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The traditional job interview is dead. Here's what top companies are doing instead

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By Marcel Schwantes


You've heard the definition of insanity, right? Doing the same thing over and over and expecting different results. Yet here we are in 2019, still interviewing like it was 1989.

Hiring managers, in fact, embarrassingly still ask salary history questions like, "How much did you make at your last job?" even though a new law was passed making it illegal to probe.

Worse, they'll ask questions like "Why should I hire you?" and "What are your strengths and weaknesses?" and then base their hiring decisions on a hunch.

To upgrade one's interview skills on the employer side, here are several techniques that will protect a company from potential bad hires.

Lose the résumé to weed out potential jerks.

You can do what Chieh Huang, co-founder and CEO of Boxed, does. The only question he asks in an interview is one to weed out potential jerks: "Tell me the story of you, but the thing you can't say is anything that's on your résumé."

He's listening for the "real you." Huang said, "Selfishly, I just don't want to spend it with folks I don't like." He can usually tell within 10 to 15 minutes if a person is not the right culture fit.

Use behavioral interviewing to assess character, not skills.

If you're not employing the science of behavioral interviewing in your hiring process, you're risking disaster by bringing in the wrong people.  

Behavioral interviews are the foolproof method to validate skills, strengths, and job fit on the basis of fact, not theory or vagueness. They also protect against job candidates who are used to manipulating the process by delivering a prepared story or scripted answer. 

For example, to truly judge a potential employee's integrity or ethical standards, ask powerful behavioral-based interview questions like:

What do you believe compromises the ethical workplace? 

Tell me about an instance that challenged you ethically.

When was the last time you "broke the rules"? What was the situation, and what did you do?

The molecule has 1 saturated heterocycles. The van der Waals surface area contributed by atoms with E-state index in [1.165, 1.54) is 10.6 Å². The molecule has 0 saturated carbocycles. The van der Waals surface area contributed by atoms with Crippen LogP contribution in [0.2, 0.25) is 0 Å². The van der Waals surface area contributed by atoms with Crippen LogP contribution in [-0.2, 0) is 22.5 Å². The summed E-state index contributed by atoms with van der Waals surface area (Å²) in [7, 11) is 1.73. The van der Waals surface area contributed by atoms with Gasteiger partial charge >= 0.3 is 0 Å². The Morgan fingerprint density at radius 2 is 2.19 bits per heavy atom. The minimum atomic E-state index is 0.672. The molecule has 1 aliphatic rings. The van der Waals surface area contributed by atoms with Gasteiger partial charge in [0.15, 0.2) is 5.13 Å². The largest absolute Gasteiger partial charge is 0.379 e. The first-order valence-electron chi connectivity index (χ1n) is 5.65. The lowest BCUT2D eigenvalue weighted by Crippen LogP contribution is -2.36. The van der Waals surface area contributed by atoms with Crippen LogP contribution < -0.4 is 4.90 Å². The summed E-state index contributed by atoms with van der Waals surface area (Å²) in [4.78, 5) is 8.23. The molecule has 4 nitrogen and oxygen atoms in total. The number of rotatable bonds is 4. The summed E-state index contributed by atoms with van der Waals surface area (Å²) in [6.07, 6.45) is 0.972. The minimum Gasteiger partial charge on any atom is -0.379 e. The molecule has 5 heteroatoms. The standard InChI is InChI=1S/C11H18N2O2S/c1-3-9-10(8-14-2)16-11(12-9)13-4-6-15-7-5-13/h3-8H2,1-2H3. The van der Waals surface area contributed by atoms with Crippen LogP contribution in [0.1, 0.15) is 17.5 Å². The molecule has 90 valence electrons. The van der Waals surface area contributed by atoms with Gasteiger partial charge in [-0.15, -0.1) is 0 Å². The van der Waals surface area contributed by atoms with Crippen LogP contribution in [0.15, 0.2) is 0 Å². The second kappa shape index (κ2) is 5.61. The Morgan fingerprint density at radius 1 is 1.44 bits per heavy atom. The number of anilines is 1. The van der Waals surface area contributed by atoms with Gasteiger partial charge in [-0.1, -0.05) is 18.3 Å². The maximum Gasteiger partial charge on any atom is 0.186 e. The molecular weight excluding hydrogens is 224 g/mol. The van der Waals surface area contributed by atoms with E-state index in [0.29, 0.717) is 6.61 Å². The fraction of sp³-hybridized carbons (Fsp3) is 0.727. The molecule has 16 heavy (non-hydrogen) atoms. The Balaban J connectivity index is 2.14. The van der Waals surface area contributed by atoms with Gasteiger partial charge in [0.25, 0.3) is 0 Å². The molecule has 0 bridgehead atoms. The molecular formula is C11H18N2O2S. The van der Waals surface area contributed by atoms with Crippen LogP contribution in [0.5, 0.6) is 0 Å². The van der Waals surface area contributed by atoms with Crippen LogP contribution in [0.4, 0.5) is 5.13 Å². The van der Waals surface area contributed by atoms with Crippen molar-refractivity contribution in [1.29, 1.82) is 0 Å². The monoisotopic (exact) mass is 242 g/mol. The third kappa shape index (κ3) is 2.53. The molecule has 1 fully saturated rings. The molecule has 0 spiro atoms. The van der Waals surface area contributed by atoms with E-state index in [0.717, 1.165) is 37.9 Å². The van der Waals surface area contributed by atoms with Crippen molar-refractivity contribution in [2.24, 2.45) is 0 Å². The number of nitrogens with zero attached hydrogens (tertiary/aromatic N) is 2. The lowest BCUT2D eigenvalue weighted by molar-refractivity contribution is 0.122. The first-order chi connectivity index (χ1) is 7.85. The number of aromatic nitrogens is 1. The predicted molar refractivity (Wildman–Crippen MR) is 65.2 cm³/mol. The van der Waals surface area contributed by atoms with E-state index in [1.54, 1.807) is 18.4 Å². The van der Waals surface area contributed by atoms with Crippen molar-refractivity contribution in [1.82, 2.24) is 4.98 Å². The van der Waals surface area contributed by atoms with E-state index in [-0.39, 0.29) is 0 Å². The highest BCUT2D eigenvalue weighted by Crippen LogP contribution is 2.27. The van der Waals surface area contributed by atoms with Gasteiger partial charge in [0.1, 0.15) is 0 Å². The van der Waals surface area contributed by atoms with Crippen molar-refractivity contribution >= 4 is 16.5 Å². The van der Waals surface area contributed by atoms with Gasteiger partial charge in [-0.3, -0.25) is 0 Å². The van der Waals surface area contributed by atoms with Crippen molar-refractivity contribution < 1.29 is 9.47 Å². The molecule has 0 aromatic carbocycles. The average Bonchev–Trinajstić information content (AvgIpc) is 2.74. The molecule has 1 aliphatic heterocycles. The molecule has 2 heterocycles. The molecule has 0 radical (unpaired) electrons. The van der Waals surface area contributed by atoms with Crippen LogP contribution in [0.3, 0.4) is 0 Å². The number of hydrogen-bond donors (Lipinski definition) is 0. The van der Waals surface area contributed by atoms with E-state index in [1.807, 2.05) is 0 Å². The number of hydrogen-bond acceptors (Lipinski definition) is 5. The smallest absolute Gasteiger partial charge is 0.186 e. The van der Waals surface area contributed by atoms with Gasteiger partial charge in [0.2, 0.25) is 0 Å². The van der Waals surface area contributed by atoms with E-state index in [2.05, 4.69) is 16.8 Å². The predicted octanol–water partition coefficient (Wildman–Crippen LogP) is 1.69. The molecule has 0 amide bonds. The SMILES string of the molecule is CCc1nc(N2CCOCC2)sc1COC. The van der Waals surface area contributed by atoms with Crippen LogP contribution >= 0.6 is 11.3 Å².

Assess candidates with virtual reality.

Lloyds Banking Group utilizes VR by immersing job candidates in scenarios they would face at the bank. "The more we allow candidates to reveal their natural strengths and behaviors, the more we can ensure that we align people to roles and teams where they will thrive," says Lisa Dell'Avvocato, Lloyds's graduate and emerging-leadership development lead.

It helps attract young job candidates as well. "It was one factor in my decision to accept the job," says an employee who went through the high-tech process. "Banking is moving more toward digital tech. The VR made me think Lloyds was at the forefront."

Administer predictive hiring technology.

Using behavioral assessments to determine a job candidate's soft skills and provide a more complete view of their strengths for the job is the way of the present, and future. One simple 20-minute survey can assess key soft skills like rigor, teamwork, and initiative, and measure those skills against the benchmark for top-performing employees. It also helps hiring managers tap into candidates' strengths and weaknesses so they can conduct more informed interviews.

Utilize job auditions.

According to Ron Friedman, award-winning social psychologist and the author of The Best Place to Work81 percent of people lie during the interview.

Enter the job audition.

Observing candidates in high-pressure situations that mimic a company's real-life work environment and culture gives employers a more realistic preview of performance. 

Auditions are also effective at reducing bias by measuring actual performance rather than traditional interviewing skills, past experience, or former employers. 

For example, if you're looking to hire a sales rep, bring the candidate in for a whole day and have that person sell you and members of your team on your product.

Menlo Innovations, a Michigan-based software developer, will pay job candidates to audition for a period of up to three weeks if they pass two other (paid) audition stages in the interview process. 

CEO Richard Sheridan tells job candidates in his introduction, "This is not about what's on your résumé. This is our best attempt to figure out are you a good fit for our culture."

Friedman's research data confirms that when we choose auditions versus interviews, we can create a far better approach to hiring people, and a better workplace that has the right people you want for your jobs and your culture.

The original "The Traditional Job Interview Is Dead. Here's What Top Companies Are Doing Instead" article can be seen here.

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